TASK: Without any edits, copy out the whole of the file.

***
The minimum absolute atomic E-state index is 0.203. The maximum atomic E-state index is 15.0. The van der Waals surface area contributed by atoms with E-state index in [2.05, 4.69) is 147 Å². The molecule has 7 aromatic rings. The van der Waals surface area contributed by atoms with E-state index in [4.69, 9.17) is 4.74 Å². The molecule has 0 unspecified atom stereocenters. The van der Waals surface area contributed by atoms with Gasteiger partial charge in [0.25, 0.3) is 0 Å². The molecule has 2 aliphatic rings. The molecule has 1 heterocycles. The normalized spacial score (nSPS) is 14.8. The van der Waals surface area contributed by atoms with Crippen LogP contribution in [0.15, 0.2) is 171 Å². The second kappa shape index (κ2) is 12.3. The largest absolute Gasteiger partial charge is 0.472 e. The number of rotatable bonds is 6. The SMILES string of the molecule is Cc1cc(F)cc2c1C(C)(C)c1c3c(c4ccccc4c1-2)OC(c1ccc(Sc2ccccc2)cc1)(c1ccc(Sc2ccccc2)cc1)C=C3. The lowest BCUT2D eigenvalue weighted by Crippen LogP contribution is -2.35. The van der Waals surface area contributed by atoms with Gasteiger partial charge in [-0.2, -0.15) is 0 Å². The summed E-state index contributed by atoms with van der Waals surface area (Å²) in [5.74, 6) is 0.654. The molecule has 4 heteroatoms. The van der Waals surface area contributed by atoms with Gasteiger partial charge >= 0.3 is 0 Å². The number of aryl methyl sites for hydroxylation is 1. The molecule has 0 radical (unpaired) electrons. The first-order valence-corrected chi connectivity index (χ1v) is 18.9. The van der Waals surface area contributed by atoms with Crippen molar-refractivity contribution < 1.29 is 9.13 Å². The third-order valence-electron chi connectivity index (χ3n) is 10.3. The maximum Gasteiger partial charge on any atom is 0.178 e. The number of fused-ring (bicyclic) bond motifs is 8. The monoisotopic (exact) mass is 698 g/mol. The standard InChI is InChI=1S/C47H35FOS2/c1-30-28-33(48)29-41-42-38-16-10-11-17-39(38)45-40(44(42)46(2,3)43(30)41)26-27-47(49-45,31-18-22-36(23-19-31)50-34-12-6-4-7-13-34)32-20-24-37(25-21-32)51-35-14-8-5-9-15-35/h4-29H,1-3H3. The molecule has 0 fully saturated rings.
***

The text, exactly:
The minimum absolute atomic E-state index is 0.203. The maximum atomic E-state index is 15.0. The van der Waals surface area contributed by atoms with E-state index in [2.05, 4.69) is 147 Å². The molecule has 7 aromatic rings. The van der Waals surface area contributed by atoms with E-state index in [4.69, 9.17) is 4.74 Å². The molecule has 0 unspecified atom stereocenters. The van der Waals surface area contributed by atoms with Gasteiger partial charge in [0.25, 0.3) is 0 Å². The molecule has 2 aliphatic rings. The molecule has 1 heterocycles. The normalized spacial score (nSPS) is 14.8. The van der Waals surface area contributed by atoms with Crippen LogP contribution in [0.15, 0.2) is 171 Å². The second kappa shape index (κ2) is 12.3. The largest absolute Gasteiger partial charge is 0.472 e. The number of rotatable bonds is 6. The SMILES string of the molecule is Cc1cc(F)cc2c1C(C)(C)c1c3c(c4ccccc4c1-2)OC(c1ccc(Sc2ccccc2)cc1)(c1ccc(Sc2ccccc2)cc1)C=C3. The lowest BCUT2D eigenvalue weighted by Crippen LogP contribution is -2.35. The van der Waals surface area contributed by atoms with Gasteiger partial charge in [-0.2, -0.15) is 0 Å². The summed E-state index contributed by atoms with van der Waals surface area (Å²) in [5.74, 6) is 0.654. The molecule has 4 heteroatoms. The van der Waals surface area contributed by atoms with Gasteiger partial charge >= 0.3 is 0 Å². The number of aryl methyl sites for hydroxylation is 1. The molecule has 0 radical (unpaired) electrons. The first-order valence-corrected chi connectivity index (χ1v) is 18.9. The van der Waals surface area contributed by atoms with Crippen molar-refractivity contribution < 1.29 is 9.13 Å². The third-order valence-electron chi connectivity index (χ3n) is 10.3. The maximum Gasteiger partial charge on any atom is 0.178 e. The number of fused-ring (bicyclic) bond motifs is 8. The monoisotopic (exact) mass is 698 g/mol. The standard InChI is InChI=1S/C47H35FOS2/c1-30-28-33(48)29-41-42-38-16-10-11-17-39(38)45-40(44(42)46(2,3)43(30)41)26-27-47(49-45,31-18-22-36(23-19-31)50-34-12-6-4-7-13-34)32-20-24-37(25-21-32)51-35-14-8-5-9-15-35/h4-29H,1-3H3. The molecule has 0 fully saturated rings.